If the math equations are not rendering nicely below, you may need to install nbconvert .
On some systems this can be done by executing pip3 –user –upgrade nbconvert
Background: The Gaia Hypothesis & Daisy World
In the 1970s, James Lovelock and Lynn Margulis developed the Gaia Hypothesis. This is a highly controversial theory which proposes that the global ‘biosphere’ is self-regulating— that ecosystems work to maintain the conditions necessary life to persist on Earth. As a case in point to support his theory, Lovelock observed that the amount of heat arriving from our Sun has increased significantly since the origin of life, but that the tempera- ture of the planet has remained within the limits of hability throughout. How does this homeostasis (loosely translatable as ‘keeping things the same’) occur?
Lovelock argues that the homeostasis is a natural biproduct of complex ecosystems, but this is a very controversial claim, because it seems to contradict classic ideas of evolution being driven by selfish competition and ‘survival of the fittest.’ Lovelock’s theory suggests that instead of competing and ‘being selfish,’ diverse species come to some sort of agreement, whereby they’ll cooperate to make conditions beneficial for all life (and not just themselves). If you are interested to know more, the wikipedia page on the ‘Gaia Hypothesis’ provides some more information including links to further reading.
Debate concerning the Gaia Hypothesis continues today. A computational model known as ‘Daisy World’ has been developed to show how regulation of environmental conditions (such as the temperature of the planet) can happen. The model considers a planet populated by two different types of daisies, black ones and white ones. The black daisies increase the temperature (by a small amount) by absorbing sunlight, and the white ones reflect light back into space, decreasing the local temperature. In this assignment, we will develop a simplified version of Daisy World that only includes the white daisies.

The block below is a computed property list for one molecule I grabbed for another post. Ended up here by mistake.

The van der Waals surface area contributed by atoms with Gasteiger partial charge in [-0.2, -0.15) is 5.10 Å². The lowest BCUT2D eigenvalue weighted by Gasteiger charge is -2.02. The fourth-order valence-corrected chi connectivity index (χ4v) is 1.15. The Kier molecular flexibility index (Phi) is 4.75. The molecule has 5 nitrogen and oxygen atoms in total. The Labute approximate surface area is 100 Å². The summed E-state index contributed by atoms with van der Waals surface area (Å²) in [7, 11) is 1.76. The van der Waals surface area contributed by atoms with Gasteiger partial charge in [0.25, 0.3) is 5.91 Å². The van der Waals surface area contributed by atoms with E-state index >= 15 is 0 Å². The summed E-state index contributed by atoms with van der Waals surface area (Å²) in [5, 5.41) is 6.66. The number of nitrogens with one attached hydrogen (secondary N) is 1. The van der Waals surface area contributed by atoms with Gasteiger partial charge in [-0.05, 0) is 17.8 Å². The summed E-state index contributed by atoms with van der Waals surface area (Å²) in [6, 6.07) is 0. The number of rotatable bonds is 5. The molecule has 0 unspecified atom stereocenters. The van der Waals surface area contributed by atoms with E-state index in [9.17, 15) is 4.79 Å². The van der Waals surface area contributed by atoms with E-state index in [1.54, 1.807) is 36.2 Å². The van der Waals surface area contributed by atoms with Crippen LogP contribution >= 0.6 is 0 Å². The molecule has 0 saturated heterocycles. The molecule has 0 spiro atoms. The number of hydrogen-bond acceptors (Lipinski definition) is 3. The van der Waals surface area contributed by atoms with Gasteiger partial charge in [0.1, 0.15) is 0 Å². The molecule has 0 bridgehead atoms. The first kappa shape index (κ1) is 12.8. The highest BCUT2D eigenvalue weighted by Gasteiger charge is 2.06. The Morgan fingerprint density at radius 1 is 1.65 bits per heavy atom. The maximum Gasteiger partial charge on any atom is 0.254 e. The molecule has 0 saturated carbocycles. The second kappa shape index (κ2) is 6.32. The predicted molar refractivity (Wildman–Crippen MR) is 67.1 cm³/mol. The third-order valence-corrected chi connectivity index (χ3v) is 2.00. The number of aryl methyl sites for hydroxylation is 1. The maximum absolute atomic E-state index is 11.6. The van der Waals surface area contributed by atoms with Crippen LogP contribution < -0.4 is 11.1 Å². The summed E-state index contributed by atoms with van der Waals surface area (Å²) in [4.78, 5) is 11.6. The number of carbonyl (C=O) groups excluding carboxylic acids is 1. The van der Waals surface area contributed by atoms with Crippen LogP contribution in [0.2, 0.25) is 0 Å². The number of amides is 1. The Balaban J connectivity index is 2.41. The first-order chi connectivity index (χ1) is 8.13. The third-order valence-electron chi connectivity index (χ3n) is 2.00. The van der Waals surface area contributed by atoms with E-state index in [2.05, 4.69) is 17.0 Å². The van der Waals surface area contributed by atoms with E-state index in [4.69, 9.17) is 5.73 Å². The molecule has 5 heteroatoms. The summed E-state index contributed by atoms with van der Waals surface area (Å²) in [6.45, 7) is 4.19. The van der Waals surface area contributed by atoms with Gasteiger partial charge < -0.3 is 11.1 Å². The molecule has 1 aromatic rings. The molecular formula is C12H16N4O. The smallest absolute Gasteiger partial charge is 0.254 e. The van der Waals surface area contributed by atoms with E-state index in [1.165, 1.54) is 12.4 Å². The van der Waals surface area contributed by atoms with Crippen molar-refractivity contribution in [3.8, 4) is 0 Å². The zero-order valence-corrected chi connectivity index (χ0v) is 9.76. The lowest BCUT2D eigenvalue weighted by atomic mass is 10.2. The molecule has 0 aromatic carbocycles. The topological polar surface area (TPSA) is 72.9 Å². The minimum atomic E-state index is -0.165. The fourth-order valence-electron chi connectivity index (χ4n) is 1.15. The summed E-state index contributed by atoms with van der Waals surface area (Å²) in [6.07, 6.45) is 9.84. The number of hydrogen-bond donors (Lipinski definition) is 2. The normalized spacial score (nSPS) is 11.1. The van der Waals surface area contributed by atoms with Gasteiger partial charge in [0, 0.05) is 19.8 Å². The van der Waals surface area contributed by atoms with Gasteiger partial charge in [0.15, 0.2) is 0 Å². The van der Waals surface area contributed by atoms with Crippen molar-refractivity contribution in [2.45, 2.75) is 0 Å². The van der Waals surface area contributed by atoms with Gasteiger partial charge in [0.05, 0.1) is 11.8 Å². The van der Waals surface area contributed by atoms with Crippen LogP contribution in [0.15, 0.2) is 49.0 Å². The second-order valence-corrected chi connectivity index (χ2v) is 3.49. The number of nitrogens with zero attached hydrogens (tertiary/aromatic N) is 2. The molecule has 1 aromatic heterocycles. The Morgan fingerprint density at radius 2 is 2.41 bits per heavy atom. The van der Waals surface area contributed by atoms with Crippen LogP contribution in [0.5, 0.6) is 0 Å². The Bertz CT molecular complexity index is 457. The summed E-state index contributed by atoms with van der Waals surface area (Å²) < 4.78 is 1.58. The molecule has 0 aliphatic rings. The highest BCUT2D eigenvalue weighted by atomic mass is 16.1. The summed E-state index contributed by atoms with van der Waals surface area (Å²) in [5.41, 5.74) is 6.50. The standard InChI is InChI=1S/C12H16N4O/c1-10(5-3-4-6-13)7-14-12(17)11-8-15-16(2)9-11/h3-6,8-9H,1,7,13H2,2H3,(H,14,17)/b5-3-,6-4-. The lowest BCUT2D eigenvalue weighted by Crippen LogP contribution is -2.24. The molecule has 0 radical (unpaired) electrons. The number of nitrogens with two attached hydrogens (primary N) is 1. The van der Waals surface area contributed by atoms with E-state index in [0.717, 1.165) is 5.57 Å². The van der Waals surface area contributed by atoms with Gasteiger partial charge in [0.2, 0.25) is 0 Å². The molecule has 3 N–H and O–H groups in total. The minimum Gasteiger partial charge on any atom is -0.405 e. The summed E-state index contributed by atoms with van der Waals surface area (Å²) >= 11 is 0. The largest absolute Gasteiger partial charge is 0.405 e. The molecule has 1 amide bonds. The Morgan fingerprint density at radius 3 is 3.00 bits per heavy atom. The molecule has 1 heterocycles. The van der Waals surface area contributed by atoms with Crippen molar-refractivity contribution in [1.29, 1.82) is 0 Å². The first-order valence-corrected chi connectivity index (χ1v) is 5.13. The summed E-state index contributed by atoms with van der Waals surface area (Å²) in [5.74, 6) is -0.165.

As is common in developing computational models, we will make many simplifying assumptions. We will assume:
1. the daisies grow better at certain temperatures than others;
2. the temperature of the planet is the same everywhere;
3. daisies are the only relevant species that lives on the planet;
4. the carrying capacity (i. e. the number of daisies that are alive at equilibrium) is well approximated as a function of temperature;
5. when there are no daisies around, it is still possible for a population to grow (we can imagine there are always seeds in the ground).
Our model will be a continuous-time dynamical system that is described by three differ- ential equations. Each equation describes the dynamics of one of the following variables.
— the normalized population density of daises. 1 means the planet is covered in the maximum possible density of daises and 0 means there are no daisies at all, etc.
– the temperature of the planet (this corresponds in our simplified model to the temperature everywhere)
– an external ‘perturbing’ force to the temperature. This can be conceived of as an increase in the radiation from the star that the planet is orbiting, or any other (combination) of factors that are modifying the planet’s temperature other than the presence of the daisies.
In this assignment, as you follow the instructions, you will build a computational model of this system. By the end of it hopefully you will have gained some insight into one way that biological-feedback can (at least in theory) stabilise environments as claimed by Lovelock and Margulis.